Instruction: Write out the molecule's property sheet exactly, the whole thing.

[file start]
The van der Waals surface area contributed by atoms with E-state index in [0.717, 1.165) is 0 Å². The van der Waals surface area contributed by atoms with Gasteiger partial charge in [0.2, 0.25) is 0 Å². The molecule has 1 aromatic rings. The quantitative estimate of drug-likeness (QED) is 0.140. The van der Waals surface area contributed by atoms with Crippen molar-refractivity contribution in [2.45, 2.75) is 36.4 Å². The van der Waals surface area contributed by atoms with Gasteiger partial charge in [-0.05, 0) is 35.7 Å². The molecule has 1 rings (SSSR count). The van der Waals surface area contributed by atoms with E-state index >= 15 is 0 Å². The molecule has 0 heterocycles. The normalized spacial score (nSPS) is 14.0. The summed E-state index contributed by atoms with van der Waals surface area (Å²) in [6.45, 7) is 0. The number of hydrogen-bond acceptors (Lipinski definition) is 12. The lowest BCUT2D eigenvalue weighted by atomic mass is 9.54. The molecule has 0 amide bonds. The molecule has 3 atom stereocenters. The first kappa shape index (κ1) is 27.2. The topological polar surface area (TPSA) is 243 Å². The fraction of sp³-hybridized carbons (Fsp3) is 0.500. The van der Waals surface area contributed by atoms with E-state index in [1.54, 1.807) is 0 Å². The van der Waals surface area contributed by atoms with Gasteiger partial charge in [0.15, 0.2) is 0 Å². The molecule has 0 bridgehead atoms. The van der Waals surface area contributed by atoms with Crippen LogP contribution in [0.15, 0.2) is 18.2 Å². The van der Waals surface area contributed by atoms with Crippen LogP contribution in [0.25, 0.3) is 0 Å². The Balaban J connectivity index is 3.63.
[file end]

The van der Waals surface area contributed by atoms with E-state index in [0.717, 1.165) is 0 Å². The van der Waals surface area contributed by atoms with Gasteiger partial charge in [0.2, 0.25) is 0 Å². The molecule has 1 aromatic rings. The quantitative estimate of drug-likeness (QED) is 0.140. The van der Waals surface area contributed by atoms with Crippen molar-refractivity contribution in [2.45, 2.75) is 36.4 Å². The van der Waals surface area contributed by atoms with Gasteiger partial charge in [-0.05, 0) is 35.7 Å². The molecule has 1 rings (SSSR count). The van der Waals surface area contributed by atoms with E-state index >= 15 is 0 Å². The molecule has 0 heterocycles. The normalized spacial score (nSPS) is 14.0. The summed E-state index contributed by atoms with van der Waals surface area (Å²) in [6.45, 7) is 0. The number of hydrogen-bond acceptors (Lipinski definition) is 12. The lowest BCUT2D eigenvalue weighted by atomic mass is 9.54. The molecule has 0 amide bonds. The molecule has 3 atom stereocenters. The first kappa shape index (κ1) is 27.2. The topological polar surface area (TPSA) is 243 Å². The fraction of sp³-hybridized carbons (Fsp3) is 0.500. The van der Waals surface area contributed by atoms with E-state index in [1.54, 1.807) is 0 Å². The van der Waals surface area contributed by atoms with Gasteiger partial charge in [0.15, 0.2) is 0 Å². The molecule has 0 bridgehead atoms. The van der Waals surface area contributed by atoms with Crippen LogP contribution in [0.15, 0.2) is 18.2 Å². The van der Waals surface area contributed by atoms with Crippen LogP contribution in [0.25, 0.3) is 0 Å². The Balaban J connectivity index is 3.63.